the level of need in any given year.

The level at which the department uses private consultants should be determined by an assessment at the district level of what projects can or cannot be accomplished by state civil engineers. The department would continue its efforts to make expenditures with historically underutilized businesses consistent with applicable law.

Proposed Remedy: Repeal Transportation Code, Section 223.041 setting an arbitrary level of expenditures
to be paid to private engineering consultants.

This will also rub against the grain. My experience indicates that private-sector consulting services (as it is presently procured and delivered) is probably MORE expensive than just having in-house TxDOT people doing the work. Ironically, one reason for this is the quality of TxDOT oversight.

I functioned for a time as a sub-subconsultant to a traffic engineering firm here in Texas, doing structural design for overhead signs and light-standards. This is NOT rocket science, and compared to the typical residential custom home it is simple. However, I found that I was constantly having to spend hours and hours of my time trying to jump through arbitrary hoops set by TxDOT personnel--some of whom were not even licensed professional engineers--in order to satisfy their elusive quality control criteria.

TxDOT people are used to NOT thinking in terms of cost-benefit, ironically. Their engineering people think nothing of spending inordinate amounts of time going over and over the same "engineering problems". It just never seemed to occur to the mid-level functionaries who were my contacts at TxDOT that time=money, and either I'm doing work for free or TxDOT (read: "the taxpayers") were going to have to pay me. This was NOT their problem as they saw it; there was a complete divorcement of project management and contract administration, and you had to deal with each head of the Hydra separately.

That is why I quite working for that client. It was simply not lucrative enough for me. I'm sure that the typical Tier One and Two types can make this work but again it requires 24/7 project and contract management on the part of the consultant to try to ram things through and make sure profitability is not affected. Being a small-fry, it just wasn't workable for me.

My own opinion is they ought to just let the TxDOT folks do this work in-house. It isn't rocket science, and it doesn't require a high-price beltway bandit to do the work that, in the meantime, TxDOT engineers are being paid for anyway. TxDOT did a study along this lines several years ago. It was seen as "feather-bedding" on the part of TxDOT, although not surprisingly that charge came most loudly from Consulting Engineering Counsel of Texas--the prime driver of the "privatization" legislation (a.k.a. the Beltway Bandit Enablement Act).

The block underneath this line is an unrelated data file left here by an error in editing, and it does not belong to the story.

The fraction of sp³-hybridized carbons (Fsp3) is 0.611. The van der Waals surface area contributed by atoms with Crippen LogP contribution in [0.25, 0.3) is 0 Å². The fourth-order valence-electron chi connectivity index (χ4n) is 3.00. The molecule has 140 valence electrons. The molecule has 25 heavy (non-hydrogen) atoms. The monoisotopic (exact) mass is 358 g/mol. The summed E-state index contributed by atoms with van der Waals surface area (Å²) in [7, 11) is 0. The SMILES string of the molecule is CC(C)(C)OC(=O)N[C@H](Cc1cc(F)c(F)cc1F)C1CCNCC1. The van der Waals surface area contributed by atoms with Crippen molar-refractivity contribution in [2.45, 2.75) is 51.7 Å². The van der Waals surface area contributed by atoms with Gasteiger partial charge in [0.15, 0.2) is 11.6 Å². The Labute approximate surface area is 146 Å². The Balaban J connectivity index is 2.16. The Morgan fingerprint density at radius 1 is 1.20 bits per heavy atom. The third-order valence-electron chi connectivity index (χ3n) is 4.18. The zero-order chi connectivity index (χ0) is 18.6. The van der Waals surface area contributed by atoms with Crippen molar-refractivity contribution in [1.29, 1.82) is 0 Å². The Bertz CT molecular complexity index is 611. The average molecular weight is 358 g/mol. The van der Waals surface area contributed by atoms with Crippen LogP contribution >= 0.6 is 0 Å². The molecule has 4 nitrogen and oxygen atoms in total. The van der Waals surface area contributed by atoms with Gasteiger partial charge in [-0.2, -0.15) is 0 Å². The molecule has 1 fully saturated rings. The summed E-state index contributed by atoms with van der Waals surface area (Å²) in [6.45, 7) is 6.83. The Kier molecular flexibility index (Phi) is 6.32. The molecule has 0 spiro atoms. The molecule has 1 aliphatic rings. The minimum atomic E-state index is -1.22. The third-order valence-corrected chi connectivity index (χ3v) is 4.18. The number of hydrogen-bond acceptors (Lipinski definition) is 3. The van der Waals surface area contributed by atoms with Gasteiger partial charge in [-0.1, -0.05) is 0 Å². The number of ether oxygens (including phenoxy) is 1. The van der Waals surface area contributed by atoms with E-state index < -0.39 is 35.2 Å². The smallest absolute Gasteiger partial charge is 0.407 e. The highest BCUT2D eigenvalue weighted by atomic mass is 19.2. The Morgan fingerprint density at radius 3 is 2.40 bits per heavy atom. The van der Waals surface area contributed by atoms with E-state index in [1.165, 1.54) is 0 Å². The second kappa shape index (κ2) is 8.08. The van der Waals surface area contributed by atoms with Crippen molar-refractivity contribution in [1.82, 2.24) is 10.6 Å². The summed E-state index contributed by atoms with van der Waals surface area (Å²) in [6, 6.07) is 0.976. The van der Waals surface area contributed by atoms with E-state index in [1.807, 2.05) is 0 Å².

Both their houses ought to have a pox on them, but in the end I think given that TxDOT will always do things "the TxDOT way," it is probably best to just let them have it.


Background: Current law precludes local governments from using design-build procurement in the delivery of transportation projects. Traditional public sector construction projects can be costly and time-consuming as agencies typically issue a request for proposals to hire an engineering firm to design the project (based on qualifications), and then repeat the process to hire a contractor to build the project (based on competitive bidding). The two-step public procurement process requires considerable management oversight and time, and can lead to miscommunication about design elements, costs, and responsibilities.

A single design-build contract offers: a single-point of responsibility and accountability, team ingenuity, public/private partnerships, access to new technologies, and greater cost and time savings.

Proposed Remedy: Amend the Local Government Code to provide an alternative method of project delivery that authorizes municipalities and counties to procure engineering and construction services similar to what is authorized for TxDOT in Transportation Code Section, 361.302 et seq. Local governments would
use a competitive procurement process that provides the best value.

This makes sense to me because, ironically, it also works in the private sector.

However, TxDOT management will NEVER figure out how to make this work because in the end they set the processes, and they are NOT quick studies when it comes to change.

Sounds good on paper, but it will never work unless all TxDOT personnel with more than eight years of service are summarily given early retirement and completely new people brought in for whom "the TxDOT way" has no meaning.


Background: In order to better inform consulting engineers of rates and compensation levels, and to administer the department's engineering procurement process as efficiently as possible, the commission recommends that the department be able to establish overhead rate ceilings and personnel compensation limits. There is no evidence that among the thirteen states currently using such procedures, that these ceilings are onerous. In Texas these rates are currently negotiated on a contract by contract basis.

Proposed Remedy: Amend the Professional Services Procurement Act to authorize procuring agencies to
establish overhead rate ceilings and personnel compensation limits.

Again, probably a practical idea.

Funny. Here I am, a "big government" opponent, who thinks that the private sector can't do this work very well on balance. It's just that I know that what typically happens isn't "private sector work" at all, it's all "Beltway Bandit" style. Government contractors are part and parcel of the problem with the cost and size of government. Government wouldn't be as big as it is without large parts of the "private sector" benefitting from process.

That's my opinion. YMMV.